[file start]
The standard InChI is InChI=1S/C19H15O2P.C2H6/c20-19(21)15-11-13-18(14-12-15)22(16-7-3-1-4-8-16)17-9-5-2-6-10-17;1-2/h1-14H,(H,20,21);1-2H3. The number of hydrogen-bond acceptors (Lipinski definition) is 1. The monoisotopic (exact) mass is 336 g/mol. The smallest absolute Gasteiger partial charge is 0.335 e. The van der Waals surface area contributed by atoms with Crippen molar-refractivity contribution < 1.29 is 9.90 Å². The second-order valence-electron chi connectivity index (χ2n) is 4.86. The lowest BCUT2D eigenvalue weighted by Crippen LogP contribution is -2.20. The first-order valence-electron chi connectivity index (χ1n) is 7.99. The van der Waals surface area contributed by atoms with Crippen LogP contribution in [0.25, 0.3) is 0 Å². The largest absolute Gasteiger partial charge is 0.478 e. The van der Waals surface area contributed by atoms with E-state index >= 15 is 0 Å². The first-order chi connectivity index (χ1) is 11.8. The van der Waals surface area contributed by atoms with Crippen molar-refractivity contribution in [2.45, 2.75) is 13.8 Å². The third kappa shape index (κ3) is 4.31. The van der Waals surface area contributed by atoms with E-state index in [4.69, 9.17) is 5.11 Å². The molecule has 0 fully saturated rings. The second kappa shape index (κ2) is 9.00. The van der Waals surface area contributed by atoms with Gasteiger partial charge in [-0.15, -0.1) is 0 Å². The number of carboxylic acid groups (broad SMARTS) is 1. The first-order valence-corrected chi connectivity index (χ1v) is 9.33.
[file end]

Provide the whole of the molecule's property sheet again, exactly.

The standard InChI is InChI=1S/C19H15O2P.C2H6/c20-19(21)15-11-13-18(14-12-15)22(16-7-3-1-4-8-16)17-9-5-2-6-10-17;1-2/h1-14H,(H,20,21);1-2H3. The number of hydrogen-bond acceptors (Lipinski definition) is 1. The monoisotopic (exact) mass is 336 g/mol. The smallest absolute Gasteiger partial charge is 0.335 e. The van der Waals surface area contributed by atoms with Crippen molar-refractivity contribution < 1.29 is 9.90 Å². The second-order valence-electron chi connectivity index (χ2n) is 4.86. The lowest BCUT2D eigenvalue weighted by Crippen LogP contribution is -2.20. The first-order valence-electron chi connectivity index (χ1n) is 7.99. The van der Waals surface area contributed by atoms with Crippen LogP contribution in [0.25, 0.3) is 0 Å². The largest absolute Gasteiger partial charge is 0.478 e. The van der Waals surface area contributed by atoms with E-state index >= 15 is 0 Å². The first-order chi connectivity index (χ1) is 11.8. The van der Waals surface area contributed by atoms with Crippen molar-refractivity contribution in [2.45, 2.75) is 13.8 Å². The third kappa shape index (κ3) is 4.31. The van der Waals surface area contributed by atoms with E-state index in [4.69, 9.17) is 5.11 Å². The molecule has 0 fully saturated rings. The second kappa shape index (κ2) is 9.00. The van der Waals surface area contributed by atoms with Gasteiger partial charge in [-0.15, -0.1) is 0 Å². The number of carboxylic acid groups (broad SMARTS) is 1. The first-order valence-corrected chi connectivity index (χ1v) is 9.33.